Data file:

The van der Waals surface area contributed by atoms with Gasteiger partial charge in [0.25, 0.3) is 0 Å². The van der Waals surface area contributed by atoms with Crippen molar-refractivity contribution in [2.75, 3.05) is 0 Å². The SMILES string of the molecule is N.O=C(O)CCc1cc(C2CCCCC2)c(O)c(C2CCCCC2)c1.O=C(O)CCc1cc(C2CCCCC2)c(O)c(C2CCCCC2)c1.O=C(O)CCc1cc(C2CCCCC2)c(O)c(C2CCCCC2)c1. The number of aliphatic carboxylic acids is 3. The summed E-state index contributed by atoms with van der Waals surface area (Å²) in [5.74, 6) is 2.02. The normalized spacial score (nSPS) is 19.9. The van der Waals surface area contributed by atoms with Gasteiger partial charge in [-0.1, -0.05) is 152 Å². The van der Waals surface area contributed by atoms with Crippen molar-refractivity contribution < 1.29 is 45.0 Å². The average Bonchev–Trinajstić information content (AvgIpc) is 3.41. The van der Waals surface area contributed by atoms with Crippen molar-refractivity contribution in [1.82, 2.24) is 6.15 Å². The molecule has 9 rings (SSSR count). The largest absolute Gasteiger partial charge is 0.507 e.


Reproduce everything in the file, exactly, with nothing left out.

The van der Waals surface area contributed by atoms with Gasteiger partial charge in [0.25, 0.3) is 0 Å². The van der Waals surface area contributed by atoms with Crippen molar-refractivity contribution in [2.75, 3.05) is 0 Å². The SMILES string of the molecule is N.O=C(O)CCc1cc(C2CCCCC2)c(O)c(C2CCCCC2)c1.O=C(O)CCc1cc(C2CCCCC2)c(O)c(C2CCCCC2)c1.O=C(O)CCc1cc(C2CCCCC2)c(O)c(C2CCCCC2)c1. The number of aliphatic carboxylic acids is 3. The summed E-state index contributed by atoms with van der Waals surface area (Å²) in [5.74, 6) is 2.02. The normalized spacial score (nSPS) is 19.9. The van der Waals surface area contributed by atoms with Gasteiger partial charge in [-0.1, -0.05) is 152 Å². The van der Waals surface area contributed by atoms with Crippen molar-refractivity contribution < 1.29 is 45.0 Å². The average Bonchev–Trinajstić information content (AvgIpc) is 3.41. The van der Waals surface area contributed by atoms with Crippen molar-refractivity contribution in [1.82, 2.24) is 6.15 Å². The molecule has 9 rings (SSSR count). The largest absolute Gasteiger partial charge is 0.507 e.